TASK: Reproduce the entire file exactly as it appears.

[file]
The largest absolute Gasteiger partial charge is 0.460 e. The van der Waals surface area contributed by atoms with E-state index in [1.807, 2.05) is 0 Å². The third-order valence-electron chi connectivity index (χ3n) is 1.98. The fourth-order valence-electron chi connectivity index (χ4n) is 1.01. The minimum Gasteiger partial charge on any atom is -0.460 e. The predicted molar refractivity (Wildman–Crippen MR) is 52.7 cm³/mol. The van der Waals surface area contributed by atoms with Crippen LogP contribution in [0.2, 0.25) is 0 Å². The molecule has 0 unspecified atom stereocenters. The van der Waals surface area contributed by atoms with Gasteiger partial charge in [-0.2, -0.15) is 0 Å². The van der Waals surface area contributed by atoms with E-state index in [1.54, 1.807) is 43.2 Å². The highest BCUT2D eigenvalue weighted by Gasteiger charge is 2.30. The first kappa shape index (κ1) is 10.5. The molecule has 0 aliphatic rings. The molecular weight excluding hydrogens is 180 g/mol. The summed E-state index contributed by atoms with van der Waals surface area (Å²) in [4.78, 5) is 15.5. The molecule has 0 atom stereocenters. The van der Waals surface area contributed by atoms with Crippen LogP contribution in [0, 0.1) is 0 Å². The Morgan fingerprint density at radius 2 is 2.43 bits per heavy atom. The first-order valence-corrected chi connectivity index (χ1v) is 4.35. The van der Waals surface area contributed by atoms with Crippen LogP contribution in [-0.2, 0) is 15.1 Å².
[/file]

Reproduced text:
The largest absolute Gasteiger partial charge is 0.460 e. The van der Waals surface area contributed by atoms with E-state index in [1.807, 2.05) is 0 Å². The third-order valence-electron chi connectivity index (χ3n) is 1.98. The fourth-order valence-electron chi connectivity index (χ4n) is 1.01. The minimum Gasteiger partial charge on any atom is -0.460 e. The predicted molar refractivity (Wildman–Crippen MR) is 52.7 cm³/mol. The van der Waals surface area contributed by atoms with Crippen LogP contribution in [0.2, 0.25) is 0 Å². The molecule has 0 unspecified atom stereocenters. The van der Waals surface area contributed by atoms with Gasteiger partial charge in [-0.2, -0.15) is 0 Å². The van der Waals surface area contributed by atoms with E-state index in [1.54, 1.807) is 43.2 Å². The highest BCUT2D eigenvalue weighted by Gasteiger charge is 2.30. The first kappa shape index (κ1) is 10.5. The molecule has 0 aliphatic rings. The molecular weight excluding hydrogens is 180 g/mol. The summed E-state index contributed by atoms with van der Waals surface area (Å²) in [4.78, 5) is 15.5. The molecule has 0 atom stereocenters. The van der Waals surface area contributed by atoms with Crippen LogP contribution in [0, 0.1) is 0 Å². The Morgan fingerprint density at radius 2 is 2.43 bits per heavy atom. The first-order valence-corrected chi connectivity index (χ1v) is 4.35. The van der Waals surface area contributed by atoms with Crippen LogP contribution in [-0.2, 0) is 15.1 Å².